I sat slowly trying to wake up properly. My head was fluffy and dozy and I figured the best cure would be to head out into the wind and rain to wake up. Although I had a raincoat and my trusty rain-legs to keep me dry, I had no overshoes. So I put a plastic bag over my socks and then into my shoes, hoping to create a waterproof layer. Aidan was awake, as were Rob and Dean - but I wanted to be alone for this next section. I wanted to ride at my own pace and wake up as I rode.
In the cold morning I felt good wrapped up with lots of layers and waterproof outer garments, but was still fighting off sleep. I relished the rain on my face. I now had the A708 from Dumcrieff to Selkirk to ride, so faced a climb which took me along Moffat Dale and climbing to and beyond the Grey Mare's Tail Waterfall - this was impressively in full flow.
Beyond Grey Mare's Tail Waterfall, the road really started to get steeper. Ahead of me I spotted another cyclist; a gentleman on a recumbent. He was looking very tired and didn't even acknowledge me as I passed and said hello. I was slightly worried that a recumbent looked like a tempting bicycle to fall asleep on while riding. Having said that - it wouldn't have been possible with the rain pouring down on us both as it was. The rain was now quite heavy now and on the descent from the top I was feeling the cold on my chest.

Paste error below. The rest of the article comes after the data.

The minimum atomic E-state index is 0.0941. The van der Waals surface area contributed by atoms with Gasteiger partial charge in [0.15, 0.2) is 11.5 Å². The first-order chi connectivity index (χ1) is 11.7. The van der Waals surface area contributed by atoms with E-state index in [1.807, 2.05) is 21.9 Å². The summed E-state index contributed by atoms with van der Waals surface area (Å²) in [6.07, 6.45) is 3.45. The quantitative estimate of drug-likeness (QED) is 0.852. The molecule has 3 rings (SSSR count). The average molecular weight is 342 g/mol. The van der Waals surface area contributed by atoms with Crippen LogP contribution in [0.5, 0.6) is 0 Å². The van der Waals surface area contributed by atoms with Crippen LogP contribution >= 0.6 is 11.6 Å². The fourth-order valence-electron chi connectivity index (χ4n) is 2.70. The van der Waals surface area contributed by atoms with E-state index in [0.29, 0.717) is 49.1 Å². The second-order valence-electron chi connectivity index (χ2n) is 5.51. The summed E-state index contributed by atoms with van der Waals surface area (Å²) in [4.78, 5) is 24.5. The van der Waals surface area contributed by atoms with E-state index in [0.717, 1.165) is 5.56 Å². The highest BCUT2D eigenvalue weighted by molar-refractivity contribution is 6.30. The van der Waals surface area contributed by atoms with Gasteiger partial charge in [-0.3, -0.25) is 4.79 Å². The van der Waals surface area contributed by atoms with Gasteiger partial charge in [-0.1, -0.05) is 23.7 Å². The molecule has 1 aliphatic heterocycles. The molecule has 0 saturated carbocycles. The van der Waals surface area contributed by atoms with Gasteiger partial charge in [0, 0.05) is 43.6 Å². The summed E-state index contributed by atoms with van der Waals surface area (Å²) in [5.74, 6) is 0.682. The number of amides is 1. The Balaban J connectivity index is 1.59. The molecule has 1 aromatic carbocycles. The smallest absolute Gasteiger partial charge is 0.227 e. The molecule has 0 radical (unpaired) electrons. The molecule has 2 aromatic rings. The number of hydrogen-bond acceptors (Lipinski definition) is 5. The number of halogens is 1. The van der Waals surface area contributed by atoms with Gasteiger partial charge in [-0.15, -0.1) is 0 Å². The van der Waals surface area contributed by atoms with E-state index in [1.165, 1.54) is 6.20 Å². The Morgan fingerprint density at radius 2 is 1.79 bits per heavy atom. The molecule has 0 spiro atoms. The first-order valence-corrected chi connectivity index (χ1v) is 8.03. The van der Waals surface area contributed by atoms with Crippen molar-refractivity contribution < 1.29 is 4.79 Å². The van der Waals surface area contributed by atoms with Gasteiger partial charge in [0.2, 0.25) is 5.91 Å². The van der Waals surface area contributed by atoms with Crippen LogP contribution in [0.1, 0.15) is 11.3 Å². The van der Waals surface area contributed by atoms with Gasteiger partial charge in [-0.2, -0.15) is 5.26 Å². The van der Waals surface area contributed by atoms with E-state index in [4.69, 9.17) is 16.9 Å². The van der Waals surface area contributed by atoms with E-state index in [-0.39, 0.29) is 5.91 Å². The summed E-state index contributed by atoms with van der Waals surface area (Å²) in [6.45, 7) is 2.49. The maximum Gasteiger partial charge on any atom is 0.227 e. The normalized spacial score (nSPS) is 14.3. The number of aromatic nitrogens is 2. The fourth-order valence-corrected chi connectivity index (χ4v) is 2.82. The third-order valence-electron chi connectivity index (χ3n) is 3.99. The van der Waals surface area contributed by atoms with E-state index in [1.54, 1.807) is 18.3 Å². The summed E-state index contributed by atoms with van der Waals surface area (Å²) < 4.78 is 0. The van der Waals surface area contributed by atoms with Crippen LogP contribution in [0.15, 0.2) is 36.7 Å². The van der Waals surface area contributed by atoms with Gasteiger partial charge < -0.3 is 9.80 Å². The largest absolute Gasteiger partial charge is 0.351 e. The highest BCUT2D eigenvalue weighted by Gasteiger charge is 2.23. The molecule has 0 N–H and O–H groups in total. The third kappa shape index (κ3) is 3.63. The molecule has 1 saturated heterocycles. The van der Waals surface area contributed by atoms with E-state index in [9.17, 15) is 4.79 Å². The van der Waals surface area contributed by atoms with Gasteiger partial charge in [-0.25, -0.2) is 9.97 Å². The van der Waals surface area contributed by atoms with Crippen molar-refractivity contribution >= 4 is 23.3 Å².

This lonely ride took me all the way along St Mary's Loch on Scottish roads, some smooth, some horribly uneven, through Selkirk to Galashiels and another Control point. It was 8:30am and I was ready for a proper breakfast. 444km (286 miles) covered and at this time on a Sunday morning the cafe in the supermarket wasn't quite open. Dean and Rob and another rider all came in at the same time so we faffed around until 9am when they opened. This was an opportunity to take off my sodden socks, as the plastic bags had not worked. I changed into a dry pair and put fresh plastic bags in my shoes. I added layers of clothing as I cooled down and started to shiver.
Only another 160km (100 miles) left to go. We set off from Galashiels together and while Rob and (I think) Michael from Edinburgh RC found a pace which suited them; Dean and I found a pace that suited us. This audax wasn't following an easy flat route at all. There have been three versions of the Border Raid, and although this wasn't the hardest iteration, I was finding the constant choppy up and down exhausting. I didn't need to try too hard anymore though and settled into a familiar style of riding along with Dean. He was riding a fixed wheel bike as usual and we've ridden many miles together, so knew what to expect from each other. We were enjoying the countryside too. More wonderfully beautiful scenery. Eventually we spotted the sea and Holy Island was before us.